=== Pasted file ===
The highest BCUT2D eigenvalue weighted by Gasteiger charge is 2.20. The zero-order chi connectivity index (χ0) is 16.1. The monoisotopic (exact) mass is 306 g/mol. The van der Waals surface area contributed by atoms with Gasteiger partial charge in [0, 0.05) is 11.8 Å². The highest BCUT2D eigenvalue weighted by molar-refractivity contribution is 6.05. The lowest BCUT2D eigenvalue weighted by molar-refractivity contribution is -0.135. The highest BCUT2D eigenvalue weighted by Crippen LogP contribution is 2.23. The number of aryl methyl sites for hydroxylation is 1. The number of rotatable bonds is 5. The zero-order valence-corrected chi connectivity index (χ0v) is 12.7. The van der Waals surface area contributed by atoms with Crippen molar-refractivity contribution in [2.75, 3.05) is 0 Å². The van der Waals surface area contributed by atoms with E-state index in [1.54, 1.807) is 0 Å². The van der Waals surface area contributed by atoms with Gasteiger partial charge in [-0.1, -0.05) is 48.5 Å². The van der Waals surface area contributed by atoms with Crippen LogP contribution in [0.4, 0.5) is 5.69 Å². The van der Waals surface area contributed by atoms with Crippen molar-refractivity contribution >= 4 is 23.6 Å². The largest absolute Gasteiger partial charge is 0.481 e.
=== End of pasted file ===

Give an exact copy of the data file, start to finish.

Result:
The highest BCUT2D eigenvalue weighted by Gasteiger charge is 2.20. The zero-order chi connectivity index (χ0) is 16.1. The monoisotopic (exact) mass is 306 g/mol. The van der Waals surface area contributed by atoms with Gasteiger partial charge in [0, 0.05) is 11.8 Å². The highest BCUT2D eigenvalue weighted by molar-refractivity contribution is 6.05. The lowest BCUT2D eigenvalue weighted by molar-refractivity contribution is -0.135. The highest BCUT2D eigenvalue weighted by Crippen LogP contribution is 2.23. The number of aryl methyl sites for hydroxylation is 1. The number of rotatable bonds is 5. The zero-order valence-corrected chi connectivity index (χ0v) is 12.7. The van der Waals surface area contributed by atoms with Crippen molar-refractivity contribution in [2.75, 3.05) is 0 Å². The van der Waals surface area contributed by atoms with E-state index in [1.54, 1.807) is 0 Å². The van der Waals surface area contributed by atoms with Gasteiger partial charge in [-0.1, -0.05) is 48.5 Å². The van der Waals surface area contributed by atoms with Crippen LogP contribution in [0.4, 0.5) is 5.69 Å². The van der Waals surface area contributed by atoms with Crippen molar-refractivity contribution >= 4 is 23.6 Å². The largest absolute Gasteiger partial charge is 0.481 e.